This CES saw manufacturers turning ovens into sous chefs, equipping them with the technology necessary to follow recipes and adjust them for ingredient substitutions. While there's clearly a place for more technology in the kitchen, what remains to be seen is how well smart ovens can compute the cooking time for a low-fat version of Aunt Mabel's cherry cobbler recipe, and whether consumers will trust their ovens to do so.
Automating the cooking process is a bold strategy, especially as consumers reject processed and prepared foods in favor of "slow food" that's carefully prepared. It's especially risky since most consumers who can afford a high-end smart oven can also afford to go out to dinner—the ultimate in ease of preparation.
There's also the question of quality. Since smart oven tech is in its infancy, letting an oven or range do too much unsupervised may not yield the greatest results. We haven't put any smart ovens to the test, but we doubt any of them will be earning their first Michelin star any time soon. This man vs. machine competition is like the chess grandmaster vs. computer battles of the 80s. It wasn't until 1997 that Deep Blue beat Garry Kasparov, and it'll likely be many years before an oven can make better decisions than a James Beard Award winner—or anyone with a few strong recipes under his or her apron strings.
Considering this, Dacor is at least gearing the Discovery IQ wall oven's handholding smart features to help educate the cook. While this is a noble pursuit, what happens when the student becomes the master? The smart interface remains, and we have a hard time believing even a mildly interested home chef would be willing to hand off the reins to a machine.
Dacor isn't the only company interested in automated cooking. We also saw Whirlpool's new fireplace concept that the company hopes will be able to cook eggs, bacon, and toast automatically with infrared light on the same glass plate. Sure, it's a far-out concept, but it assumes that users want to hand the keys over and let the oven drive.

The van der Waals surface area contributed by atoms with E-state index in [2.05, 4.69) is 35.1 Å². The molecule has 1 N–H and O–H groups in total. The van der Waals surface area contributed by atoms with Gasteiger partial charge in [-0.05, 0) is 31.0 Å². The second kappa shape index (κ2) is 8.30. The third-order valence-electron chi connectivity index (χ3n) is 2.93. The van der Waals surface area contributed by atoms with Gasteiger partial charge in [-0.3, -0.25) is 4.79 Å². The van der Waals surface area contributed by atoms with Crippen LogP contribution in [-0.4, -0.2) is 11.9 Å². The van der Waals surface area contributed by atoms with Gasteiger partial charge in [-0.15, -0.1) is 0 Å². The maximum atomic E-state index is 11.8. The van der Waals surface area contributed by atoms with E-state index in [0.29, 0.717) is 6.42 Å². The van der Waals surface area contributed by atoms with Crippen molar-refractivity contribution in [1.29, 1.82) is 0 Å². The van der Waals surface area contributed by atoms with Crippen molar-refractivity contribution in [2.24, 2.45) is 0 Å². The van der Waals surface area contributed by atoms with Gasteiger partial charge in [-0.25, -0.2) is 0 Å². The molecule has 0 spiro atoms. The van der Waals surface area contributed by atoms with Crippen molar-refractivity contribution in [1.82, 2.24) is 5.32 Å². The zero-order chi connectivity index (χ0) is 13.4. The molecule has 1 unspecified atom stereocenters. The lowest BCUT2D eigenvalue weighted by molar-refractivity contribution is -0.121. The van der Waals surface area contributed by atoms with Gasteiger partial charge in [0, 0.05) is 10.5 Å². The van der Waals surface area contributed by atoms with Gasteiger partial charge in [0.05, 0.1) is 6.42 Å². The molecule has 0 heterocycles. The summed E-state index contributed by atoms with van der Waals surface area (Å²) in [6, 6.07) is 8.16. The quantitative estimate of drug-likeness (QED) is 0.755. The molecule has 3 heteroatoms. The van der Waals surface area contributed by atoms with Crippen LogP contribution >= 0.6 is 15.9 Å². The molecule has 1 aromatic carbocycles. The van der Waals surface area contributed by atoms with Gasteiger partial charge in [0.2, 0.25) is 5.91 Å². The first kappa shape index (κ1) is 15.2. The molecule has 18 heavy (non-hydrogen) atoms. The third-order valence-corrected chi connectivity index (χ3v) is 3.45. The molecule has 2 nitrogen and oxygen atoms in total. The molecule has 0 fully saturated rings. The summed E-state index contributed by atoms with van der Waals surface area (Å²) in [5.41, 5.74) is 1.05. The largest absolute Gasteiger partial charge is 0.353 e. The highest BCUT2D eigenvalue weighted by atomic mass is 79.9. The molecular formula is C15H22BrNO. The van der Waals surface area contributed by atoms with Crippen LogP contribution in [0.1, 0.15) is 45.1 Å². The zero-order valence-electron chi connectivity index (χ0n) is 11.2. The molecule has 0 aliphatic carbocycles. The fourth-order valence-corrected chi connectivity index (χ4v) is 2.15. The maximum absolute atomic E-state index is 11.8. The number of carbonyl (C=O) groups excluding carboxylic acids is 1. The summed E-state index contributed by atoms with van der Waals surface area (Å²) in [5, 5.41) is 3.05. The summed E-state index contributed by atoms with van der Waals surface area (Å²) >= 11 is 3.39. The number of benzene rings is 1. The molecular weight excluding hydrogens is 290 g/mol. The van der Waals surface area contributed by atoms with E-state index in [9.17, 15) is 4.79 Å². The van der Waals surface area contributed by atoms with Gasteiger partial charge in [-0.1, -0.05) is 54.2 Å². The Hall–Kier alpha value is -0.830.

Even ranges without extensive electronics have features that require a leap of faith, such as Samsung's new induction range. Like other higher-end induction cooktops, it can detect a boiling pot and will adjust temperatures to prevent an overboil. As someone who has turned his back on a pot only to glance back to see starchy foam cresting the lip, I can attest that this is a useful feature. Still, it's unlikely that home cooks will let go of their (justifiable) fear of leaving ovens with extremely hot heating elements unsupervised.
Of all the smart appliances we saw, LG's SmartThinq range seems to offer the most useful smart features for chefs of all skill levels. The oven doesn't actually entrust any duties to the range: you boil your own water and use your range in the way it needs to be. If something goes wrong, however, it'll communicate diagnostic information with your smartphone so you can avoid a service call.
For the most part, smart ovens require a level of trust that we feel consumers aren't yet ready to offer. Since cooking appliances should never be left unsupervised, the benefits of a smart oven are its abilities to follow and tweak recipes. Unless you're a completely unskilled cook, however, it's unlikely you'd want to hand over those decisions to an oven—regardless of how smart it is.